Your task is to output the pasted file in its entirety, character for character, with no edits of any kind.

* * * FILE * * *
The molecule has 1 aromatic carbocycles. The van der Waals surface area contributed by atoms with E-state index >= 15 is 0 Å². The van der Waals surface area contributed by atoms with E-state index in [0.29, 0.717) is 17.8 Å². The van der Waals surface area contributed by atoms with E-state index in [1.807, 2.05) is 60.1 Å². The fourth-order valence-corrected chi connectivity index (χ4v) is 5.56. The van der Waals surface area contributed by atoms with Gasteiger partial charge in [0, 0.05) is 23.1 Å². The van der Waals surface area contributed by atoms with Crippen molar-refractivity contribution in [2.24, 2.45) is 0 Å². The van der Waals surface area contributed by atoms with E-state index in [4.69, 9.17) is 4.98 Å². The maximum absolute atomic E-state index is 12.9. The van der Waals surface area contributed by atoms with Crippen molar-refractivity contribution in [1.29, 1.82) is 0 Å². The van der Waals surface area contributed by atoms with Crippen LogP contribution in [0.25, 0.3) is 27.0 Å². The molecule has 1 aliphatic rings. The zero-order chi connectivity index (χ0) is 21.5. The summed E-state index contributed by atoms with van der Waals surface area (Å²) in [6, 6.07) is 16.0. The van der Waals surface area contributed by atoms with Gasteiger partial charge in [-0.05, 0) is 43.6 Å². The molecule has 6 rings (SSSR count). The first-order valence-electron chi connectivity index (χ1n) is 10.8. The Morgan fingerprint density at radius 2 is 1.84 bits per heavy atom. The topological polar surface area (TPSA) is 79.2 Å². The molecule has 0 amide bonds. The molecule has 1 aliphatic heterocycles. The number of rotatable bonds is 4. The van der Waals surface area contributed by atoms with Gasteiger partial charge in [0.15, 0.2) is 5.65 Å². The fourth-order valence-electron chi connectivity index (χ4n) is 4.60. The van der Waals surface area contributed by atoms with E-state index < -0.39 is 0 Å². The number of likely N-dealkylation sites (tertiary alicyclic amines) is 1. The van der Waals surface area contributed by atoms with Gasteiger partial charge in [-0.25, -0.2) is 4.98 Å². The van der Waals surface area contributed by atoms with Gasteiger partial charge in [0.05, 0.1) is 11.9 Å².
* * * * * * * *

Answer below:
The molecule has 1 aromatic carbocycles. The van der Waals surface area contributed by atoms with E-state index >= 15 is 0 Å². The van der Waals surface area contributed by atoms with E-state index in [0.29, 0.717) is 17.8 Å². The van der Waals surface area contributed by atoms with E-state index in [1.807, 2.05) is 60.1 Å². The fourth-order valence-corrected chi connectivity index (χ4v) is 5.56. The van der Waals surface area contributed by atoms with Gasteiger partial charge in [0, 0.05) is 23.1 Å². The van der Waals surface area contributed by atoms with Crippen molar-refractivity contribution in [2.24, 2.45) is 0 Å². The van der Waals surface area contributed by atoms with E-state index in [4.69, 9.17) is 4.98 Å². The maximum absolute atomic E-state index is 12.9. The van der Waals surface area contributed by atoms with Crippen molar-refractivity contribution in [1.29, 1.82) is 0 Å². The van der Waals surface area contributed by atoms with Crippen LogP contribution in [0.25, 0.3) is 27.0 Å². The molecule has 1 aliphatic rings. The zero-order chi connectivity index (χ0) is 21.5. The summed E-state index contributed by atoms with van der Waals surface area (Å²) in [6, 6.07) is 16.0. The van der Waals surface area contributed by atoms with Gasteiger partial charge in [-0.05, 0) is 43.6 Å². The molecule has 6 rings (SSSR count). The first-order valence-electron chi connectivity index (χ1n) is 10.8. The Morgan fingerprint density at radius 2 is 1.84 bits per heavy atom. The topological polar surface area (TPSA) is 79.2 Å². The molecule has 0 amide bonds. The molecule has 1 aliphatic heterocycles. The number of rotatable bonds is 4. The van der Waals surface area contributed by atoms with Gasteiger partial charge in [0.15, 0.2) is 5.65 Å². The fourth-order valence-electron chi connectivity index (χ4n) is 4.60. The van der Waals surface area contributed by atoms with E-state index < -0.39 is 0 Å². The number of likely N-dealkylation sites (tertiary alicyclic amines) is 1. The van der Waals surface area contributed by atoms with Gasteiger partial charge in [-0.25, -0.2) is 4.98 Å². The van der Waals surface area contributed by atoms with Gasteiger partial charge in [0.05, 0.1) is 11.9 Å².